Once again, as NAACP leaders in the state of New Jersey, we must come together to denounce the visceral and systemic racism that is eating away at our society. This time, racism led to a former elected official calls the police on a nine-year-old black girl doing something positive for her community – all because he apparently felt fear.

As long as black girls are believed to have lost their innocence, black people are portrayed as dangerous, and the black community has reason to fear a response from the authorities, black New Jerseyans can never live in safety. We have the right to exist freely and unchallenged in the same spaces as other communities, but we are forced to be vigilant about ourselves and our loved ones in public. This is not what the freedom of this nation can look like. Just ask Bobbi Wilson and her mother, Monique Joseph.

On October 22, 2022, nine-year-old Bobbi was in her Caldwell neighborhood experimenting with a homemade mixture to kill lamprey flies. It’s a laudable goal that matches New Jersey’s goal Trample it company. Apparently, however, Bobbie’s presence threatened her neighbor Gordon Loshe, a former Caldwell councilman and leader of the city’s Republican Party, who called the police on her.

In a released recording of the conversation, Loschi referred to Bobbi — who is nine — as a “little black woman” and said: “I don’t know what she’s doing. However, it scares me.” When asked to describe it, Loschi said that Bobby was “[r]ok real little woman. Real tiny” and mentioned that she was wearing a hood.

However, when the responding officer showed up, he only saw Bobby. In the officer’s body-worn cell, both look confused, with Bobby wondering why the police are approaching her and the officer possibly wondering why he was ordered to come there. Bobby Joseph’s mother showed up soon after and was rightly just as shocked by the situation.

Like any child, after seeing the authorities talk to her parents about their actions, Bobbi had to ask if she was in trouble. Of course not, and thankfully the responding officer made that clear to Bobbi and her family.

We don’t know what Lawsch saw that made him mistake the nine-year-old for a “little woman,” but we do know that Bobbi was never a threat. Even when the responding officer explained the situation to Losha, he continued to blame this innocent girl, proclaiming, “What a freak, huh?” and then asks, “What’s next?” Losche’s actions here are nothing but arrogance and monstrosity.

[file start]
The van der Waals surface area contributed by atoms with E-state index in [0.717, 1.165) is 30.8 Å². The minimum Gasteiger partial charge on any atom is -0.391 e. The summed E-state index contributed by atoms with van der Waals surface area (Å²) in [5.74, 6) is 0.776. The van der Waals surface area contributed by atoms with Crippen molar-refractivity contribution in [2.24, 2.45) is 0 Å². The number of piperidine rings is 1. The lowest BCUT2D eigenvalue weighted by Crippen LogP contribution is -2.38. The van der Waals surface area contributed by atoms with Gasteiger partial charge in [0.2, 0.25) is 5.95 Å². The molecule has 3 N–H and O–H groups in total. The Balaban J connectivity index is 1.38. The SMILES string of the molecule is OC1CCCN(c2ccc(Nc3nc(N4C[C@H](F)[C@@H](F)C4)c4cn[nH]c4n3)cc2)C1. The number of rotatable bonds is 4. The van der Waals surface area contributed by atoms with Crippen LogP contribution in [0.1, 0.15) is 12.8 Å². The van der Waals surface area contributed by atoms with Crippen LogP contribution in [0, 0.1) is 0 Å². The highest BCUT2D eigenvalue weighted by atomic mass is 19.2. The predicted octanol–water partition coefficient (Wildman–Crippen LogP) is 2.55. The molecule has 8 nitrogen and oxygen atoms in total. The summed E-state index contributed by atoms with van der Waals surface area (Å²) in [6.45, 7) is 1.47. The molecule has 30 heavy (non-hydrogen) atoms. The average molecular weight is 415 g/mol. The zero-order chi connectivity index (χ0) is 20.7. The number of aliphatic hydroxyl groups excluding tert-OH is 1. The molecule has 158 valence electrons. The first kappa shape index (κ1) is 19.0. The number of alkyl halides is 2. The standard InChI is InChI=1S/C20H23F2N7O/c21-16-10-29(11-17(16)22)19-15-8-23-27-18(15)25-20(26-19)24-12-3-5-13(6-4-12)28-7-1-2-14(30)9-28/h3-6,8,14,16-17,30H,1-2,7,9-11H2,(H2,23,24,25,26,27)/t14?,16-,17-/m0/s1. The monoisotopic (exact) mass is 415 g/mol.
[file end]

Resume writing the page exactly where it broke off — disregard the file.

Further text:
First, we must commend the response of the responding officer. If there is ever a question about how law enforcement should respond to calls like this, this should be considered a model. The officer never escalated the situation and conducted an efficient investigation to determine the purpose of Loesch’s call. As past practice has shown, such interaction of law enforcement agencies in the investigation of members of the black community is not always so positive.

Further, profiling the black community in public places raises important questions about cognitive biases that even the community’s best allies must work to unlearn. Would Losey have called the police on Bobbi if she was a white girl? Would he have called if she was a white adult? What if Bobby asks Loscha for permission to walk around her neighborhood? Again, we can’t answer these questions, but we do know that prejudice and a sense of (white) entitlement often led to these situations.

Finally, the undersigned are calling for greater accountability of our elected officials in New Jersey. Regardless of the intent, after Losche called the police on Bobbie, the little black girl was afraid to do something positive for her community in a public place. Caldwell’s GOP should condemn such harm and make it clear that its politics have no place for such behavior. Across New Jersey, we must resist the rise of anti-black sentiment that poisons politics for the rest of us.

Something like this must never happen again. But we’ve said it before, and we know it will continue until we all finally take a hard look at how racism continues to manifest itself in our society. United, we simply ask: Will this finally be the end?

Richard T. Smith, President of the New Jersey State Conference of the NAACP

Greg Zeff, Legal Aid Chairman – New Jersey State Conference NAACP

Darryl Jeffries, president of the NAACP Oranges and Maplewood Branch

Deborah Smith-Gregory, president of the Newark chapter of the NAACP

Roger Terry, president of the Montclair chapter of the NAACP

Jasmine Jones, president of the New Jersey State Conference on Youth and College Affairs of the NAACP

Derek Demery, Esq.

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